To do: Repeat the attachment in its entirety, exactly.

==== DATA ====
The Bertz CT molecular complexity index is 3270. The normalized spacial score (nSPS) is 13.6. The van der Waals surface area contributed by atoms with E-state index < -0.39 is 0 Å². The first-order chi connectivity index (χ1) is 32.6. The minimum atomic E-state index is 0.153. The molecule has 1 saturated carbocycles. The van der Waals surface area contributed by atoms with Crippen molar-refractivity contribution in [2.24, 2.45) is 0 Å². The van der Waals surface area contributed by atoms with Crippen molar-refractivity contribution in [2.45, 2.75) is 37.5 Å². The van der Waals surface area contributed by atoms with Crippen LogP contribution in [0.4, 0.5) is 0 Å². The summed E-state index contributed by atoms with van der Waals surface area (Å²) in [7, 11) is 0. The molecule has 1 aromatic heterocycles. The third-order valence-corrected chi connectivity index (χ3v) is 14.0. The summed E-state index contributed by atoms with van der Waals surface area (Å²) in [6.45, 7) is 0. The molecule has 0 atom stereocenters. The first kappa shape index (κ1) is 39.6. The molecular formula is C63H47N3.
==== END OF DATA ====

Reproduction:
The Bertz CT molecular complexity index is 3270. The normalized spacial score (nSPS) is 13.6. The van der Waals surface area contributed by atoms with E-state index < -0.39 is 0 Å². The first-order chi connectivity index (χ1) is 32.6. The minimum atomic E-state index is 0.153. The molecule has 1 saturated carbocycles. The van der Waals surface area contributed by atoms with Crippen molar-refractivity contribution in [2.24, 2.45) is 0 Å². The van der Waals surface area contributed by atoms with Crippen molar-refractivity contribution in [2.45, 2.75) is 37.5 Å². The van der Waals surface area contributed by atoms with Crippen LogP contribution in [0.4, 0.5) is 0 Å². The summed E-state index contributed by atoms with van der Waals surface area (Å²) in [7, 11) is 0. The molecule has 1 aromatic heterocycles. The third-order valence-corrected chi connectivity index (χ3v) is 14.0. The summed E-state index contributed by atoms with van der Waals surface area (Å²) in [6.45, 7) is 0. The molecule has 0 atom stereocenters. The first kappa shape index (κ1) is 39.6. The molecular formula is C63H47N3.